Thousands of guns, grenades mailed to South America are seized in crackdown
By JAY WEAVER | Miami Herald | Published: June 28, 2019
MIAMI (Tribune News Service) — Thousands of assault-style weapons and explosives shipped through the mail from South Florida to South America were seized this week in a law enforcement crackdown on arms traffickers who rake in millions on the black market while supplying criminal gangs, federal authorities said Friday.
Some of the firearms were confiscated in South Florida in the arrests of high-level smugglers accused of illegally exporting weapons parts in packages that are reassembled in Argentina, Brazil and Paraguay, a notorious hub known as the Tri-Border Area, according to officials with Homeland Security Investigations in Miami.
The vast majority of the weapons smuggled out of South Florida — including more than 2,500 AR-15 rifles, handguns and grenades — were confiscated in Argentina in that country’s largest illegal firearms haul ever, U.S. officials said during a news conference at HSI’s office in Doral.
About 50 law enforcement operations were carried out on Wednesday in Florida, Argentina and Brazil by authorities, who have been collaborating in the weapons-smuggling crackdown, dubbed Operation Patagonia Express. It was launched a year ago when a mislabeled package of weapons parts was intercepted by U.S. authorities, officials said.
The high-powered weapons and explosives were intended for a network of arms traffickers in Argentina who distribute them to criminal gangs in neighboring Brazil and Paraguay. According to published reports in South America, the semi-automatic rifle parts cost about $1,500 but when assembled sell for as much as $12,000 in Paraguay and $20,000 in Brazil.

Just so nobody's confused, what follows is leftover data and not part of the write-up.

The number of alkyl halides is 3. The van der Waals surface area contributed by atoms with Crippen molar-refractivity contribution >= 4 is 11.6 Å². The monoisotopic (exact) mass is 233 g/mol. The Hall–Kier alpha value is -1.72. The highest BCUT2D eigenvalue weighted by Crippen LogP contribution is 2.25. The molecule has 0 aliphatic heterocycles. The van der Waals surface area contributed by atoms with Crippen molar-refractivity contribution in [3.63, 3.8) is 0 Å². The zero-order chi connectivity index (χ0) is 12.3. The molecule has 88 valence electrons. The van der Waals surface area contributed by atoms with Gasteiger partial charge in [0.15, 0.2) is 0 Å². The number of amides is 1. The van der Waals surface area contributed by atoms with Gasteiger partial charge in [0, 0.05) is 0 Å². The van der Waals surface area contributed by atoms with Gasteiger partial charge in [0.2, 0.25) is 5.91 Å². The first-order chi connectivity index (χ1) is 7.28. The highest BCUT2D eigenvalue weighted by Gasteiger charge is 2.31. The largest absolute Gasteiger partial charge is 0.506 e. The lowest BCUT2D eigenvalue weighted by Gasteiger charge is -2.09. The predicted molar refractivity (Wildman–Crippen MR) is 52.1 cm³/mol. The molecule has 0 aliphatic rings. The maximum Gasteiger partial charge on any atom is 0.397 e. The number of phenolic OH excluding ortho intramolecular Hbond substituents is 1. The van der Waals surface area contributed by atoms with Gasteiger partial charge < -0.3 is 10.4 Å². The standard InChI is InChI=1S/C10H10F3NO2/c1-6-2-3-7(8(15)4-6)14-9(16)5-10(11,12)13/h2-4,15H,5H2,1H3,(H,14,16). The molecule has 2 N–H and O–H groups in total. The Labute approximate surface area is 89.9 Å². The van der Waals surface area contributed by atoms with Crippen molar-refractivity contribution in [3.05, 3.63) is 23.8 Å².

The weapons were originally purchased in Florida by straw buyers at licensed firearm shops or at gun shows with lax criminal background checks — and then exported in violation of International Traffic and Arms Regulations without a State Department license.
Details of the South Florida-South American weapons pipeline were announced at a news conference Friday morning by Matthew Albence, deputy director of U.S. Immigration and Customs Enforcement, and Anthony Salisbury, special agent in charge of ICE’s Homeland Security Investigations in Miami.
“We just took thousands and thousands of weapons off the street, cutting the flow of firearms to dangerous criminal gangs and drug traffickers in the favelas of Brazil,” Salisbury said, referring to the violent urban slums in that country.
But the sheer number of weapons being smuggled out of Florida into South America’s Tri-Border Area highlights the ease of buying firearms in the Sunshine State and shipping them illegally through the U.S. Postal Service. It also highlights the weak border and customs controls on the receiving end in Argentina, Brazil and Paraguay.
In November, Argentine officials seized more than 600 firearms, including hundreds of AR-15 rifles, in Buenos Aires and other areas after U.S. authorities alerted them to suspicious packages being shipped from Miami to Argentina. A number of arrests were made, including members of Argentina’s postal services who were accused of collaborating with criminal groups, according to InSight Crime.
Last July, a Brazilian firearms dealer living in Florida who sold weapons to criminals in his native country was sentenced to about 13 years in prison. Frederick Barbieri pleaded guilty to smuggling more than 1,000 firearms, including assault-style rifles hidden in water heaters shipped from Miami to Rio de Janeiro.
Barbieri, who was arrested with a cache of weapons including AK-47s at his Florida home, admitted in Miami federal court that he exported the assault-style rifles with obliterated serial numbers to Brazil. There, the guns were sold on the black market to street gangs and drug traffickers in the favelas.
The latest U.S.-led operation in South America’s Tri-Border Area involved Homeland Security Investigations, U.S. Customs and Border Protection, U.S. Postal Inspection Service, U.S. Attorney’s Office, and national police in Argentina and Brazil.
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